'We got a lot of guys': Iowa's offensive line still a work in progress in summer

Off the heels of spring practice, the Iowa football players have settled into a routine. Without pads the focus is on one thing: Making sure the team is in proper shape heading into fall camp.

"It's a lot of running and lifting, getting into the routine of that," Iowa veteran lineman Kyler Schott said this week. 

For the Iowa offensive line, these stretches are critical, however. Frankly, there's zero time to waste.

There's a considerable amount of turnover from the previous season. Veteran tackles Alaric Jackson and Mark Kallenberger graduated from the program and there will also be a new starter at guard. 

The changes aren't just on the field either.

George Barnett, a disciple of offensive line maven and Ferentz confidant Harry Hiestand, was hired this spring to replace Tim Polasek, who left for the offensive coordinator job at Wyoming

Despite the offseason of change, Schott is confident Iowa will field a punishing offensive line. 

Part of that is the return to normalcy. The program benefited from a full offseason, unlike last year's COVID-dominated summer. And part of that is because the Iowa football program knows how to develop offensive line play. 

"We're in a really good spot," Schott said. "With this summer period and spring ball, we were able to bring a lot of the young guys up.

"We got a lot of guys right now who can play if we need them. Spring ball was very telling of where we can be and where we hopefully will be when fall rolls around." 

Within the interior of the line, the Hawkeyes should be formidable. Alongside Schott is junior center Tyler Linderbaum, one of the nation's finest linemen. Both were named to Pro Football Focus' top 10 returning interior offensive linemen in college football. Linderbaum was ranked No. 1 and Schott was listed at No. 8. 

That's a good start. 

The inexperience is primarily at both tackle positions, however. Currently, redshirt juniors Cody Ince (who has shown the ability to play all five positions) and Jack Plumb, a high school tight end, are the favorites to fill those voids.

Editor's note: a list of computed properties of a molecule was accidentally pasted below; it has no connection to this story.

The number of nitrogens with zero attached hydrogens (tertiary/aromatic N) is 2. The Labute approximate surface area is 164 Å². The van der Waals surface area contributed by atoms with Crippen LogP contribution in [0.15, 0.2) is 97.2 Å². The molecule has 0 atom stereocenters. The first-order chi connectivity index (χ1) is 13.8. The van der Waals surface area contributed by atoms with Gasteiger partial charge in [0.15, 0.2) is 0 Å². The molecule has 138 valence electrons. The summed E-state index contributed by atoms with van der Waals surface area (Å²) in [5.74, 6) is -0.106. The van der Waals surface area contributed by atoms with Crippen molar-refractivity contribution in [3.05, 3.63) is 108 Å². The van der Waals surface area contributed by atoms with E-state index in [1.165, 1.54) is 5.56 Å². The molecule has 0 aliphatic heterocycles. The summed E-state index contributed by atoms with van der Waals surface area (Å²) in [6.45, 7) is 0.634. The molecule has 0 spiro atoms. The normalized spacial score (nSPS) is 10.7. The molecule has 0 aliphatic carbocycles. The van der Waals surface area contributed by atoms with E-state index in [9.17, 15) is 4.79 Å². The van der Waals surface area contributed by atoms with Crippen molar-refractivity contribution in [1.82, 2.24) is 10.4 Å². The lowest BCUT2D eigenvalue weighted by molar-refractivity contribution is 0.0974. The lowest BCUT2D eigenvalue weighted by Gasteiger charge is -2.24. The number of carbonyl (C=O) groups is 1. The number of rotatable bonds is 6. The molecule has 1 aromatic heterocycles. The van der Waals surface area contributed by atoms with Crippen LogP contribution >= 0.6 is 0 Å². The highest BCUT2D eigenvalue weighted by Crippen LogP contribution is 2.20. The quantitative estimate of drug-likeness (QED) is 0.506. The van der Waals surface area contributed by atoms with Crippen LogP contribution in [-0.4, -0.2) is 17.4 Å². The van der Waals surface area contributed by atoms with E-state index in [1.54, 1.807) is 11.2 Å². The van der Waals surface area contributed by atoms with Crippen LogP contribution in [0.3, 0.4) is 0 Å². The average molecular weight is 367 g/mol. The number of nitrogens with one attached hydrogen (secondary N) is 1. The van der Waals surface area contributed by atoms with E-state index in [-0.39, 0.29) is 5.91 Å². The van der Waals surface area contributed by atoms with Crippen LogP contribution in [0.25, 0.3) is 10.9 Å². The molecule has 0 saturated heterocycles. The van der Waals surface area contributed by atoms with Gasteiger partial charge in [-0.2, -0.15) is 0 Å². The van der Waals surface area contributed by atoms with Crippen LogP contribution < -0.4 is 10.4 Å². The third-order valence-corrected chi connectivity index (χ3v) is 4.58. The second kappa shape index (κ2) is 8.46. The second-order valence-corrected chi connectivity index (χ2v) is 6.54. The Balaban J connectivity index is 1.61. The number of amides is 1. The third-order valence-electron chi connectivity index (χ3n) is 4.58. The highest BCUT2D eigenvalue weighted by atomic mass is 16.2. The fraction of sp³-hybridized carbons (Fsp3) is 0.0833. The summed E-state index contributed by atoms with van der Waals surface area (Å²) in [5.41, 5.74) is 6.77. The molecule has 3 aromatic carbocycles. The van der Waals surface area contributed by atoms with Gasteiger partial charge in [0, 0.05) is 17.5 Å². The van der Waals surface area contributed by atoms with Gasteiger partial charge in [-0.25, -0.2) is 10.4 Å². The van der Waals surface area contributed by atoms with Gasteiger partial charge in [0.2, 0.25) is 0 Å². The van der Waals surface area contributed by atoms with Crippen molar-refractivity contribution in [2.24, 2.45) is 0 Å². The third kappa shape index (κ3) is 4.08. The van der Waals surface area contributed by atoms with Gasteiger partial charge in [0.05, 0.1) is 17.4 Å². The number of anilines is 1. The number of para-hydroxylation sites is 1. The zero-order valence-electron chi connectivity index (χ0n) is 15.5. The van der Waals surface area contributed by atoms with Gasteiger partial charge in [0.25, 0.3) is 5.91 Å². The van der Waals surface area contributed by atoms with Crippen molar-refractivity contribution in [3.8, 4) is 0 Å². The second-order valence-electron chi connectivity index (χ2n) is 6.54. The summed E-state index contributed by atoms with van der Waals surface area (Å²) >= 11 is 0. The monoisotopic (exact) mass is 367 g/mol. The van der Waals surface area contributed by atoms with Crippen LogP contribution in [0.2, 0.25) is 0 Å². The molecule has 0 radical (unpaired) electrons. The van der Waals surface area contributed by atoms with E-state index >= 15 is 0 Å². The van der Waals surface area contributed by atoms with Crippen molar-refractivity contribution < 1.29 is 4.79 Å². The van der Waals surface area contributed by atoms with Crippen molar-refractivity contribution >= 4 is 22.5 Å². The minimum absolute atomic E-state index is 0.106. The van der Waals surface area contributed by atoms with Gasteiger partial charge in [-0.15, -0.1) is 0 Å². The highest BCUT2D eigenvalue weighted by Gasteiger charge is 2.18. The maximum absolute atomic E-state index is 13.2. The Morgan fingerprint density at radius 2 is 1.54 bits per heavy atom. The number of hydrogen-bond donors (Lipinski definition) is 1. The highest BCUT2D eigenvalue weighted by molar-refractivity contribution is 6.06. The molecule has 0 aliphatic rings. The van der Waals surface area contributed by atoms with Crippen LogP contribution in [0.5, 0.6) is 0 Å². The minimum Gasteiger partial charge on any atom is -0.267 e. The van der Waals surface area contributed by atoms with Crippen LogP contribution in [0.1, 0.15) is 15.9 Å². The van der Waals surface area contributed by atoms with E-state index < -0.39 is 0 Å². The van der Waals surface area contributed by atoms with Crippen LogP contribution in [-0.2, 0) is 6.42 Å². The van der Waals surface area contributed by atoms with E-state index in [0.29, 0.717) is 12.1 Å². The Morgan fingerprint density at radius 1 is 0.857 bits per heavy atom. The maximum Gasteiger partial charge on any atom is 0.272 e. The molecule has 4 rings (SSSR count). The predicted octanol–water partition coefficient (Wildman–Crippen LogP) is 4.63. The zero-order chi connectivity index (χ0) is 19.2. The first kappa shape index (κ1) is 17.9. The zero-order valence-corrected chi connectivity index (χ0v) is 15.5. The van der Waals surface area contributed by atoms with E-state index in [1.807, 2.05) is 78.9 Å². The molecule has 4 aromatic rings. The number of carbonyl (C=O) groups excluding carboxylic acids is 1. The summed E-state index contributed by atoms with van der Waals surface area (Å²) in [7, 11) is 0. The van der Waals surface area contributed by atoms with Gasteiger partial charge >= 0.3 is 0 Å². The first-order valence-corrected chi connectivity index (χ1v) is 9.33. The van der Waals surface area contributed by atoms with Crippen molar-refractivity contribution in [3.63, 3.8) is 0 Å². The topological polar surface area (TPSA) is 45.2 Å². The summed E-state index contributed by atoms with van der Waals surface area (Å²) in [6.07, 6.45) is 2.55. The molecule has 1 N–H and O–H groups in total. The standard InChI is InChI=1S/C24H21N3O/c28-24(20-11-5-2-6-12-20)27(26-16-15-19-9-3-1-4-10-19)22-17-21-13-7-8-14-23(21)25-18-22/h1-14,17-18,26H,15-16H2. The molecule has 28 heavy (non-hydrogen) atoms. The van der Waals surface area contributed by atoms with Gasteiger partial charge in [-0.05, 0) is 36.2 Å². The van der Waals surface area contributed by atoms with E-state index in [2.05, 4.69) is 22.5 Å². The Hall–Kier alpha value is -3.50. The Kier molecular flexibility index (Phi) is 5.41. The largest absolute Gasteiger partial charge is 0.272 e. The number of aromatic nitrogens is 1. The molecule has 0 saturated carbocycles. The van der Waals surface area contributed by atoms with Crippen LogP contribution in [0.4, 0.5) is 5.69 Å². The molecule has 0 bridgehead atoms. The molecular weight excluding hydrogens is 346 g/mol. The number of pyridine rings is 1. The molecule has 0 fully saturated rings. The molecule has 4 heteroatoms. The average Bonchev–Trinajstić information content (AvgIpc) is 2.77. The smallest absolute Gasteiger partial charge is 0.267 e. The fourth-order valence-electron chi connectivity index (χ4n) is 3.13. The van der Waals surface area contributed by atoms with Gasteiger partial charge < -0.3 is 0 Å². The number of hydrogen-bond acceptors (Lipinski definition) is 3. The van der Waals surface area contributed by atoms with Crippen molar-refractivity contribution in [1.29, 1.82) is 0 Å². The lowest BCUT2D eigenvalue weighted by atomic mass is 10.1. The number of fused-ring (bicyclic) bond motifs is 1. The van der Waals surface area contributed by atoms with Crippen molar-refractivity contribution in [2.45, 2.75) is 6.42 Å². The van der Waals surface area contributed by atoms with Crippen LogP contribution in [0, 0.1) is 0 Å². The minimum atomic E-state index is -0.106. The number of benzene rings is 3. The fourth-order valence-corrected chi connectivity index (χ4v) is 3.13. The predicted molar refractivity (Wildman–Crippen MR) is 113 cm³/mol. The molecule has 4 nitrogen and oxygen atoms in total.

In addition to the player leadership of Linderbaum and Schott, first-year offensive line coach Barnett (who spent seven years at Miami of Ohio) is bringing a new approach to the room.

Barnett prioritizes fundamentals in footwork, body positioning in both the run and pass game and confidence. He has likened offensive line play to being defensive back: How does a player respond after a poor rep? 

"He just brings another aspect of offensive line play," Schott said. "We had Coach Polasek, who had his own philosophies, and now we have Coach Barnett, who has his own ways. We've been lucky to bring more people who have more views of offensive line play and ways to make us better as players."

The Iowa offensive line, shown here on May 1, is going through an extensive offseason change, with three new starters and a new positional coach.

On the other side of the ball, the defensive line group is in an almost identical situation. They also have to replace three starters from last year including third-round NFL Draft pick Chauncey Golston and fifth-round pick Daviyon Nixon.

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Spring practice was an opportunity for both sides to compete against one another and for younger players to gain valuable reps. 

"Experience is huge," Schott said. "Especially when you look at the guys we had, those guys had a lot of time under their belts and we're putting in guys that don't have much. But that doesn't really matter because every day we're going up against some of the best guys in the Big Ten, in the country. 

"They've been helping us. We've been helping them. Especially in spring ball when we're hitting heads."

Over coach Kirk Ferentz's tenure, the Hawkeyes have developed a reputation for standout offensive line play. The expectations are clear and known throughout the program.

It helped Schott become the player he is.

And it's why he feels confident Iowa's eventual new starters will develop as well.

"I watched Sean Welsh, I watched James Daniels," Schott said. "Learning from them while they were here so the younger guys learning from now, they know what to do when their name is called. 

"They know what Iowa football is and what we expect: to block people and run the ball." 

Kennington Smith is the new Iowa Hawkeyes beat writer for the Des Moines Register. You can connect with Kennington on Twitter @SkinnyKenny_ or email him at ksmith@gannett.com